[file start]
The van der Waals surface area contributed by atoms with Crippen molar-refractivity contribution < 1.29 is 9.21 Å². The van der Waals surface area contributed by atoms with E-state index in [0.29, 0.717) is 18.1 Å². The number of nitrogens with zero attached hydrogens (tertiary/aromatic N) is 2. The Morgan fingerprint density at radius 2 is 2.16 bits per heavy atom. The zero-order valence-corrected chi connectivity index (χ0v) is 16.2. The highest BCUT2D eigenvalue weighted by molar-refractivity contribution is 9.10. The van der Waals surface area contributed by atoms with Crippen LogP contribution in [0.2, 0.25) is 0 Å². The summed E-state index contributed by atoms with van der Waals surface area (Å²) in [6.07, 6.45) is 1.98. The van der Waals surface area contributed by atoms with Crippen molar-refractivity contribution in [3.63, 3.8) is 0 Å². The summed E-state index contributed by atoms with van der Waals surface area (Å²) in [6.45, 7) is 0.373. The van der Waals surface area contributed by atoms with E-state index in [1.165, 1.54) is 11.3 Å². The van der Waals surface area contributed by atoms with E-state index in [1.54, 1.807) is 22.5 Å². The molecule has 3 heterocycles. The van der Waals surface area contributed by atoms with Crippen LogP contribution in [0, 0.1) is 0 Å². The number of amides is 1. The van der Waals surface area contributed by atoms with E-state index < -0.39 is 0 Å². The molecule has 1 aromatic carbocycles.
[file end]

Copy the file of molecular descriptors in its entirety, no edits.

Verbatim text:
The van der Waals surface area contributed by atoms with Crippen molar-refractivity contribution < 1.29 is 9.21 Å². The van der Waals surface area contributed by atoms with E-state index in [0.29, 0.717) is 18.1 Å². The number of nitrogens with zero attached hydrogens (tertiary/aromatic N) is 2. The Morgan fingerprint density at radius 2 is 2.16 bits per heavy atom. The zero-order valence-corrected chi connectivity index (χ0v) is 16.2. The highest BCUT2D eigenvalue weighted by molar-refractivity contribution is 9.10. The van der Waals surface area contributed by atoms with Crippen LogP contribution in [0.2, 0.25) is 0 Å². The summed E-state index contributed by atoms with van der Waals surface area (Å²) in [6.07, 6.45) is 1.98. The van der Waals surface area contributed by atoms with Crippen molar-refractivity contribution in [3.63, 3.8) is 0 Å². The summed E-state index contributed by atoms with van der Waals surface area (Å²) in [6.45, 7) is 0.373. The van der Waals surface area contributed by atoms with E-state index in [1.165, 1.54) is 11.3 Å². The van der Waals surface area contributed by atoms with E-state index in [1.54, 1.807) is 22.5 Å². The molecule has 3 heterocycles. The van der Waals surface area contributed by atoms with Crippen LogP contribution in [0, 0.1) is 0 Å². The number of amides is 1. The van der Waals surface area contributed by atoms with E-state index < -0.39 is 0 Å². The molecule has 1 aromatic carbocycles.